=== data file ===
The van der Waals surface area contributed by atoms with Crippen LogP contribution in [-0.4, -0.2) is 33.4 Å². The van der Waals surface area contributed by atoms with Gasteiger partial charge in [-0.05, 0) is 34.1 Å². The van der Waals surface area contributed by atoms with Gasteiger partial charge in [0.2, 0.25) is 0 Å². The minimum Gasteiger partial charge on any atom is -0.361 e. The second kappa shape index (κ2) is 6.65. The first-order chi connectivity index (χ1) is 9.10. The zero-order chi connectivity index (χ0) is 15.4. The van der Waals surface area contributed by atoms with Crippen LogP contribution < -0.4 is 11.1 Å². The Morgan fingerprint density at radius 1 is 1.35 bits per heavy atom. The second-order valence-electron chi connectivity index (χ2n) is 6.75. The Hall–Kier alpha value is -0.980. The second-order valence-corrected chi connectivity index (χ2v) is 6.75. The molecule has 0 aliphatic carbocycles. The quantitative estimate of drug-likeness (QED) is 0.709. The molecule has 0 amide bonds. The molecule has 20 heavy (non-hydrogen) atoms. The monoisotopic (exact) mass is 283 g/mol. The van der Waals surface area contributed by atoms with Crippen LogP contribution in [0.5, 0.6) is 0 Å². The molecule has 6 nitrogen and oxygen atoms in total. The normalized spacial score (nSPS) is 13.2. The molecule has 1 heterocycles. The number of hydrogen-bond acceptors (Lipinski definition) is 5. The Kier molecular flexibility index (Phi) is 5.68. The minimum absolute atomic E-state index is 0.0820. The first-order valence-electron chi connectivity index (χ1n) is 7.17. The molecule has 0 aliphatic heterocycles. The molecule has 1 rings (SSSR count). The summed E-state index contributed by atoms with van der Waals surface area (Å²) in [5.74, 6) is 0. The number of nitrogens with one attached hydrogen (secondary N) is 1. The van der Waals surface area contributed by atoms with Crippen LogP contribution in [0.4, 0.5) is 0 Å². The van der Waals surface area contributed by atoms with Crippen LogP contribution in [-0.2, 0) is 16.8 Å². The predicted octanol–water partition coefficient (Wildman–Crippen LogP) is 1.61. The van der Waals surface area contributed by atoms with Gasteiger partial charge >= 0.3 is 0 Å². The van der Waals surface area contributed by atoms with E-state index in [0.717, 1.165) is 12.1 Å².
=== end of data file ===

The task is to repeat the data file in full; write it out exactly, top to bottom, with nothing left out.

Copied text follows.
The van der Waals surface area contributed by atoms with Crippen LogP contribution in [-0.4, -0.2) is 33.4 Å². The van der Waals surface area contributed by atoms with Gasteiger partial charge in [-0.05, 0) is 34.1 Å². The van der Waals surface area contributed by atoms with Gasteiger partial charge in [0.2, 0.25) is 0 Å². The minimum Gasteiger partial charge on any atom is -0.361 e. The second kappa shape index (κ2) is 6.65. The first-order chi connectivity index (χ1) is 9.10. The zero-order chi connectivity index (χ0) is 15.4. The van der Waals surface area contributed by atoms with Crippen LogP contribution < -0.4 is 11.1 Å². The Morgan fingerprint density at radius 1 is 1.35 bits per heavy atom. The second-order valence-electron chi connectivity index (χ2n) is 6.75. The Hall–Kier alpha value is -0.980. The second-order valence-corrected chi connectivity index (χ2v) is 6.75. The molecule has 0 aliphatic carbocycles. The quantitative estimate of drug-likeness (QED) is 0.709. The molecule has 0 amide bonds. The molecule has 20 heavy (non-hydrogen) atoms. The monoisotopic (exact) mass is 283 g/mol. The van der Waals surface area contributed by atoms with Crippen LogP contribution in [0.5, 0.6) is 0 Å². The molecule has 6 nitrogen and oxygen atoms in total. The normalized spacial score (nSPS) is 13.2. The molecule has 1 heterocycles. The number of hydrogen-bond acceptors (Lipinski definition) is 5. The Kier molecular flexibility index (Phi) is 5.68. The minimum absolute atomic E-state index is 0.0820. The first-order valence-electron chi connectivity index (χ1n) is 7.17. The molecule has 0 aliphatic heterocycles. The molecule has 1 rings (SSSR count). The summed E-state index contributed by atoms with van der Waals surface area (Å²) in [5.74, 6) is 0. The number of nitrogens with one attached hydrogen (secondary N) is 1. The van der Waals surface area contributed by atoms with Crippen LogP contribution in [0.4, 0.5) is 0 Å². The van der Waals surface area contributed by atoms with Crippen LogP contribution in [-0.2, 0) is 16.8 Å². The predicted octanol–water partition coefficient (Wildman–Crippen LogP) is 1.61. The van der Waals surface area contributed by atoms with Gasteiger partial charge >= 0.3 is 0 Å². The van der Waals surface area contributed by atoms with E-state index in [0.717, 1.165) is 12.1 Å².